The company seemed to be ready to go into full-scale production by the time the Selsdon Committee had completed its report, but following the conflagration, only the South Tower, the School of Arts and the Rotunda in the Palace Grounds survived. Baird lost almost £100,000 worth of equipment that night including research records that were irreplaceable. It seemed as though fate had dealt him a cruel blow, but the truth may have been far more sinister.
Before the contest with EMI, further work had taken place on Baird's Noctovision, which he saw the potential of developing for a practical use. Following numerous tests Baird invited journalists and scientists to his house at Boxhill where he demonstrated the equipment's ability to pick up the navigation lights of ships at sea, or the rays of a lighthouse, and determine their relative bearings. Mercantile Marine officers who attended these tests were of the opinion that the equipment's development offered vast potentialities in the safe navigation of vessels in foggy weather.
In December 1934, the Air Ministry set up a committee to find ways of protecting Britain from possible attack from enemy aircraft, and by January of 1935 that committee held its first meeting. The committee came to the conclusion that Britain needed at least twenty minutes warning of approaching aircraft and the best method of detecting them would be from reflected radio waves. Sir Robert Watson-Watt, a Scottish physicist, was put in charge of developing such a system and on 26th February he conducted his (now famous) first experiment from BBC Daventry. Or so history would have us believe. It would seem that Watson-Watt, who could not have been alerted to the Air Ministry's plans before January 1935, had by the following month, both devised and refined a system of radar. Fast work indeed! By June 1935 Watson-Watt was utilising a system very similar to Appleton's 1931 synchronised pulse signal, which was probably based on Baird's original experiments. Appleton joined the committee in October 1936 and it is reported that he was less than amused to discover his apparatus being used for British defence radar with Watson-Watt taking all the credit.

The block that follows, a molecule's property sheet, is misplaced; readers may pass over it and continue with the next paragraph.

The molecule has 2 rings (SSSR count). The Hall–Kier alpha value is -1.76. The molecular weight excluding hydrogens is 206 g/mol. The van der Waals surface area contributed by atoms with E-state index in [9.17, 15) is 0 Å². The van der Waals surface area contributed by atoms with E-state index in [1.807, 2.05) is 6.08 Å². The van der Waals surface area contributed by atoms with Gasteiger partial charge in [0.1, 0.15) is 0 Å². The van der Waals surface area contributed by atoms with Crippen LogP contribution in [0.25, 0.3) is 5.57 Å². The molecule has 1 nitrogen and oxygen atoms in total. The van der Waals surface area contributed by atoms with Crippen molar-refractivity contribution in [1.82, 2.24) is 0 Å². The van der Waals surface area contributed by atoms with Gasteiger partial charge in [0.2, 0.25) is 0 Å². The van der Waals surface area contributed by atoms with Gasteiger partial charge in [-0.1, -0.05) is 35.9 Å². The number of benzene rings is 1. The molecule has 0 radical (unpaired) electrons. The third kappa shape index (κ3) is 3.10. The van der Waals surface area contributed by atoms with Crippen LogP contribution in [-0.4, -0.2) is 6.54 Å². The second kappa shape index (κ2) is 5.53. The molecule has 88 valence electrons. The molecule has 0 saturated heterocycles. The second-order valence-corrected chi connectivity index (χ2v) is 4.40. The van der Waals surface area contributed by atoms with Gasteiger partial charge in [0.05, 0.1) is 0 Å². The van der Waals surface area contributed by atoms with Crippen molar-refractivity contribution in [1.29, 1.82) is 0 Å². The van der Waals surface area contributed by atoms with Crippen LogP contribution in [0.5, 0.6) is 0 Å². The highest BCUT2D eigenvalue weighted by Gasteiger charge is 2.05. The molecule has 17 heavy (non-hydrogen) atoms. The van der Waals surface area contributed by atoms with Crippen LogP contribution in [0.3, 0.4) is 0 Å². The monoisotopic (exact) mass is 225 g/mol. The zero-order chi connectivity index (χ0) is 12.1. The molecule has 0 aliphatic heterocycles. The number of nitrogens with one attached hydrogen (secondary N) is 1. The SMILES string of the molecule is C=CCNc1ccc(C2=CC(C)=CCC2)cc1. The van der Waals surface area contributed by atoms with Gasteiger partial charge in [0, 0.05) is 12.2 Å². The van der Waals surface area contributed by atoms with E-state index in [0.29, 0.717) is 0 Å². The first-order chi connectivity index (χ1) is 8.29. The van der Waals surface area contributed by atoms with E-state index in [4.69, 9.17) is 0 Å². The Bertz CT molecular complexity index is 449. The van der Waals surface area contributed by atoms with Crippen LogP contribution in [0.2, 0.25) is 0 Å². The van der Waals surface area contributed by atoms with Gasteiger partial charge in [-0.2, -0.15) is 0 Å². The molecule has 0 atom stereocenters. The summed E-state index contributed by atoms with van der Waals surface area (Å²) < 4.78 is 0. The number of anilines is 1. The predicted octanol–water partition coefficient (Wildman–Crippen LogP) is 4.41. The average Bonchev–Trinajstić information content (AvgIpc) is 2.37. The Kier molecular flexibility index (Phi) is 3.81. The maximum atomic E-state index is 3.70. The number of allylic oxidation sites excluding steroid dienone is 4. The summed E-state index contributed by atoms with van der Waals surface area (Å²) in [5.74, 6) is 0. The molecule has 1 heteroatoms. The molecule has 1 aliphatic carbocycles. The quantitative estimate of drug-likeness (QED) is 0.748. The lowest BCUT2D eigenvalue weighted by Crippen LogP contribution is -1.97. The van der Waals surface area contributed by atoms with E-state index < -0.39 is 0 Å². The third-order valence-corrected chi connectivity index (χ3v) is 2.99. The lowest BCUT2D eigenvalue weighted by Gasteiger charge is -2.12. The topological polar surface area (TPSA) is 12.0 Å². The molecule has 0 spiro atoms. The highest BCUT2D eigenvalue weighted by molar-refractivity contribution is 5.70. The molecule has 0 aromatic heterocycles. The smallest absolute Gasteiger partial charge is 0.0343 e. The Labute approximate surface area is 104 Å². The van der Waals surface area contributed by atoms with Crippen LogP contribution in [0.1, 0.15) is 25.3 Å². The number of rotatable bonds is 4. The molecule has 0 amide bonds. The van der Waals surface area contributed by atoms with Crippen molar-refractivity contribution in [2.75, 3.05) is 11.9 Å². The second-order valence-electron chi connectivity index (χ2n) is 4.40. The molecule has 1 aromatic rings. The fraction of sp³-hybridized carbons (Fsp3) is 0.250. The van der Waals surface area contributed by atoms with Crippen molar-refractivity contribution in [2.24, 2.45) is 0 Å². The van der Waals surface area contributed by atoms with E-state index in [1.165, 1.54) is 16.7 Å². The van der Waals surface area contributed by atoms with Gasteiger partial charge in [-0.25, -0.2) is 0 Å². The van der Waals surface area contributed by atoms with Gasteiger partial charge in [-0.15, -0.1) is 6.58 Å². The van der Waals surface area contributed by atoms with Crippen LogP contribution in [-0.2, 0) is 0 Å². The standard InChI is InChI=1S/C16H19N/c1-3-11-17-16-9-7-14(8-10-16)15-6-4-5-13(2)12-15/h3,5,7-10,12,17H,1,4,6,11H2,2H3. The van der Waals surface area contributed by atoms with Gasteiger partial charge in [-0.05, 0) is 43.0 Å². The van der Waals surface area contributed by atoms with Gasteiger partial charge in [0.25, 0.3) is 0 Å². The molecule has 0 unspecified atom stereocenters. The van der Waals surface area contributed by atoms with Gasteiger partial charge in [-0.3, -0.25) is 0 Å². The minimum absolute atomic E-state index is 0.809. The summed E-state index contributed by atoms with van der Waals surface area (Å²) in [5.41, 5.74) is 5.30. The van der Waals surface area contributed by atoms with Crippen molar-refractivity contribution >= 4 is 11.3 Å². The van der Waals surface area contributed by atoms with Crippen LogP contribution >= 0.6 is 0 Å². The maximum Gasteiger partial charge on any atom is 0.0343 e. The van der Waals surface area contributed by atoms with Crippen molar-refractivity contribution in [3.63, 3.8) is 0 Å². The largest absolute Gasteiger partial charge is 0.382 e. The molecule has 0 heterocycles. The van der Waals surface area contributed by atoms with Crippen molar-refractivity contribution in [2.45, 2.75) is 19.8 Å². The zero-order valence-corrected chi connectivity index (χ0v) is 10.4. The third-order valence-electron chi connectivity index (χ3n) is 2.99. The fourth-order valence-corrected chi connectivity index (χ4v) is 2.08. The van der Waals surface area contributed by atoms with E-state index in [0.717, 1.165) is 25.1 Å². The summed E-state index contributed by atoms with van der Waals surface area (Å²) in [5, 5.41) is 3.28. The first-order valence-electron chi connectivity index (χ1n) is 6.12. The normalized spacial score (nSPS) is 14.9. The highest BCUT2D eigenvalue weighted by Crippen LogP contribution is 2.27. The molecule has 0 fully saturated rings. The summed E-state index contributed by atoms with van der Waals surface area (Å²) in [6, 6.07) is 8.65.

The British kept their experiments under close security, but it is known that the Germans were well aware of many of these developments. In June 1936 the German Secretary of State for Air, Erhard Milch, creator of the Luftwaffe, visited Hatfield Aerodrome. Apparently the first question he asked to a surprised British delegation when he stepped off his plane, was how their radiolocation was coming along.
Baird in the meantime was employed elsewhere on Air Ministry projects secretly equipping bombers. In 1936 the Ministry approached Captain A.G.D. West, chief engineer of the Baird Company and himself an ex-radio intelligence officer. They wanted a television guidance system to direct bombers from above the clouds. West informed the Ministry that the Baird Company had business ties with Fernseh AG in Germany and under the agreement of their partnership, exchanges of technical information were mandatory. However, it was noted that the German government had taken control of all television, declaring that all future development was to be a state secret. Since then, Fernseh was soaking up all the information they could from the Baird Company without giving anything in return.
An Air Ministry file in the Public Records Office reveals that the Baird Company were contracted to develop a bomber guidance system for the French government and possibly for the Russians too. Both contracts had British government approval. In Germany, Baird's activities were already under close scrutiny and for a country that was preparing for war, the Baird Company, working closely for Germany's intended enemies, would have been a prime target. During the period when the company undertook secret work, it would almost certainly have attracted the attention of German agents. The German leadership was only too aware of the importance of television and its closeness to radar and other detection systems. This might lead one to the possible assumption that the fire at the Crystal Palace was not caused, as has been surmised in the past, by a mere electrical fault. The fire brought about massive disruption to the company's Air Ministry work, and Baird himself was convinced that this was nothing less than an act of sabotage.